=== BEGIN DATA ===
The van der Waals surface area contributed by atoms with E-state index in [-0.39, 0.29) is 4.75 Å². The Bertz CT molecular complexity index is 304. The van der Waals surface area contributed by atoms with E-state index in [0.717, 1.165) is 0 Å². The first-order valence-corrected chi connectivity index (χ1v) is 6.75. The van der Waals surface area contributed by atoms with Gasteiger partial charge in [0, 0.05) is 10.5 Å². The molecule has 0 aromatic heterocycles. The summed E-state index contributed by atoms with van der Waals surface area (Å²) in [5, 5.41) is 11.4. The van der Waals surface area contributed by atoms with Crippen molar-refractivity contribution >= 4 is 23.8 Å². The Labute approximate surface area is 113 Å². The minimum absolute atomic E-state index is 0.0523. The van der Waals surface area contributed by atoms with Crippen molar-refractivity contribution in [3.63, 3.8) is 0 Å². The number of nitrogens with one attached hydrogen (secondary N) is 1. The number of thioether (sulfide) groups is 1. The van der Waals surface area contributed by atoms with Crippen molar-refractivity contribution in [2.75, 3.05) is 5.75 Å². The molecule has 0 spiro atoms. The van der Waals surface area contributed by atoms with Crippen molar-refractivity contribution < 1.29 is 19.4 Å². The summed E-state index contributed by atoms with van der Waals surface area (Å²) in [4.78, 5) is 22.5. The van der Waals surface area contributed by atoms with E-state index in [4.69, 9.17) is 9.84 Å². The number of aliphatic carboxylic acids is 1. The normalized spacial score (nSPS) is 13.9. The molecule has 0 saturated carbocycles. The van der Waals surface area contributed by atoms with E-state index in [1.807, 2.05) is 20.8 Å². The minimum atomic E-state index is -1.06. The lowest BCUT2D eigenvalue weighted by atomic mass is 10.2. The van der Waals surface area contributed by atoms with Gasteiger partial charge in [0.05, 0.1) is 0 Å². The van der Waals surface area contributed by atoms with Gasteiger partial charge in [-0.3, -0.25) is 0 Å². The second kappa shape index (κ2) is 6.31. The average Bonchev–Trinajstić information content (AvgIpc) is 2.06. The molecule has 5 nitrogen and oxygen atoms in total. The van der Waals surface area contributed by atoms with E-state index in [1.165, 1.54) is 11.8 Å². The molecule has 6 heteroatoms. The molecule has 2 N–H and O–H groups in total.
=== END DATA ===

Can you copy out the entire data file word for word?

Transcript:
The van der Waals surface area contributed by atoms with E-state index in [-0.39, 0.29) is 4.75 Å². The Bertz CT molecular complexity index is 304. The van der Waals surface area contributed by atoms with E-state index in [0.717, 1.165) is 0 Å². The first-order valence-corrected chi connectivity index (χ1v) is 6.75. The van der Waals surface area contributed by atoms with Gasteiger partial charge in [0, 0.05) is 10.5 Å². The molecule has 0 aromatic heterocycles. The summed E-state index contributed by atoms with van der Waals surface area (Å²) in [5, 5.41) is 11.4. The van der Waals surface area contributed by atoms with Crippen molar-refractivity contribution >= 4 is 23.8 Å². The Labute approximate surface area is 113 Å². The minimum absolute atomic E-state index is 0.0523. The van der Waals surface area contributed by atoms with Crippen molar-refractivity contribution in [3.63, 3.8) is 0 Å². The number of nitrogens with one attached hydrogen (secondary N) is 1. The number of thioether (sulfide) groups is 1. The van der Waals surface area contributed by atoms with Crippen molar-refractivity contribution in [2.75, 3.05) is 5.75 Å². The molecule has 0 spiro atoms. The van der Waals surface area contributed by atoms with Crippen molar-refractivity contribution < 1.29 is 19.4 Å². The summed E-state index contributed by atoms with van der Waals surface area (Å²) in [4.78, 5) is 22.5. The van der Waals surface area contributed by atoms with E-state index in [4.69, 9.17) is 9.84 Å². The number of aliphatic carboxylic acids is 1. The normalized spacial score (nSPS) is 13.9. The molecule has 0 saturated carbocycles. The van der Waals surface area contributed by atoms with E-state index in [1.807, 2.05) is 20.8 Å². The minimum atomic E-state index is -1.06. The lowest BCUT2D eigenvalue weighted by atomic mass is 10.2. The van der Waals surface area contributed by atoms with Gasteiger partial charge in [0.05, 0.1) is 0 Å². The van der Waals surface area contributed by atoms with Gasteiger partial charge in [-0.3, -0.25) is 0 Å². The second kappa shape index (κ2) is 6.31. The average Bonchev–Trinajstić information content (AvgIpc) is 2.06. The molecule has 5 nitrogen and oxygen atoms in total. The van der Waals surface area contributed by atoms with E-state index in [1.165, 1.54) is 11.8 Å². The molecule has 6 heteroatoms. The molecule has 2 N–H and O–H groups in total.